Method Overview

Method Overview

Method Overview --  Summary of Calendar API

Method Overview

For the main Calendar classes (the subclasses of Calendar) all share a common API (a common set of class methods). Although there are some minor variations in specific cases, you should find it intuitive and easy to remember, once you are familiar with what's available. This section summarizes the common methods and highlights the variations. For further information, consult the API documentation.


The constructors of the Date classes accept integer date values as their arguments, beginning with the year (on the left) across to the second (on the right), depending on what class you're using, for example;
// Natural Calendar Classes
$Year = new Calendar_Year(2003);                         // 2003
$Month = new Calendar_Month(2003, 10);                   // October 2003
$Day = new Calendar_Day(2003, 10, 25);                   // 25th October 2003
$Hour = new Calendar_Hour(2003, 10, 25, 13);             // 25th October 2003 13:00:00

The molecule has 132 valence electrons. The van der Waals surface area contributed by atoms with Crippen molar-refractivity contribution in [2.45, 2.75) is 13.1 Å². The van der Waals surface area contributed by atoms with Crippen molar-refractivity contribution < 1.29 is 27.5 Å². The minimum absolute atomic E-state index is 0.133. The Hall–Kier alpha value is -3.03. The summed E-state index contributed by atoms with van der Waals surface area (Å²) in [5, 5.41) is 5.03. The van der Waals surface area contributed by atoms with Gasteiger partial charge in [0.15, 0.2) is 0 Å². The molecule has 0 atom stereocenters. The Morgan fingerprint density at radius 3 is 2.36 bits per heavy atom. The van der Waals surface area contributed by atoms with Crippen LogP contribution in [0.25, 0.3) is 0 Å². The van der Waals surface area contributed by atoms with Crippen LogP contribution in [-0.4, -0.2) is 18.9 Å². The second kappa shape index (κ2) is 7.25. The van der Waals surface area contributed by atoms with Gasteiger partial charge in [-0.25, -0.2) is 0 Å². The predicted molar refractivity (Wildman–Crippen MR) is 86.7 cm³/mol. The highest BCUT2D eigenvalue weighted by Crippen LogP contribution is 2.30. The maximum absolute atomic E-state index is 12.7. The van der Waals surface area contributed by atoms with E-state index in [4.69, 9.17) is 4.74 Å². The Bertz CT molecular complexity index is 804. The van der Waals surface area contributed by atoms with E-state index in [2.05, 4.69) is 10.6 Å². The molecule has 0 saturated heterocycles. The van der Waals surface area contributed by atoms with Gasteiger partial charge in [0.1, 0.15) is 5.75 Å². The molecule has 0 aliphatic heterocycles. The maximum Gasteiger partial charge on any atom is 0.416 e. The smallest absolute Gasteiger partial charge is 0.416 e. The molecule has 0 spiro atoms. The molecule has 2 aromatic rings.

$Minute = new Calendar_Minute(2003, 10, 25, 13, 31);     // 25th October 2003 13:31:00
$Second = new Calendar_Second(2003, 10, 25, 13, 31, 45); // 25th October 2003 13:31:45

// Tabular Calendar Classes
$Month = new Calendar_Month_Weekdays(2003, 10);          // October 2003
$Month = new Calendar_Month_Weeks(2003, 10);             // October 2003
$Week = new Calendar_Week(2003, 10, 25);                 // week containing 25th October 2003
Note that the tabular classes, Calendar_Month_Weekdays and Calendar_Month_Weeks both take an optional third argument (integer) which specifies the first day of the week and adjust tabular display (normally it defaults to Monday (1) - pass the integer value 0 to switch to Sunday as the first day, for example). Calendar_Week accepts the first day argument as the fourth to its constructor.

Location Methods

All date and tabular date classes share the methods defined in the abstract base class Calendar. Among these are methods for an object of any of these classes to identify itself (what's its date is) and the previous and next dates. For example;
// Create a day
$Day = new Calendar_Day(2003, 10, 1); // 1st October 2003

echo $Day->thisDay(); // Displays 1
echo $Day->prevDay(); // Displays 30 (the 30th of September)
echo $Day->nextDay(); // Displays 2

echo $Day->thisMonth(); // Displays 10
echo $Day->prevMonth(); // Displays 9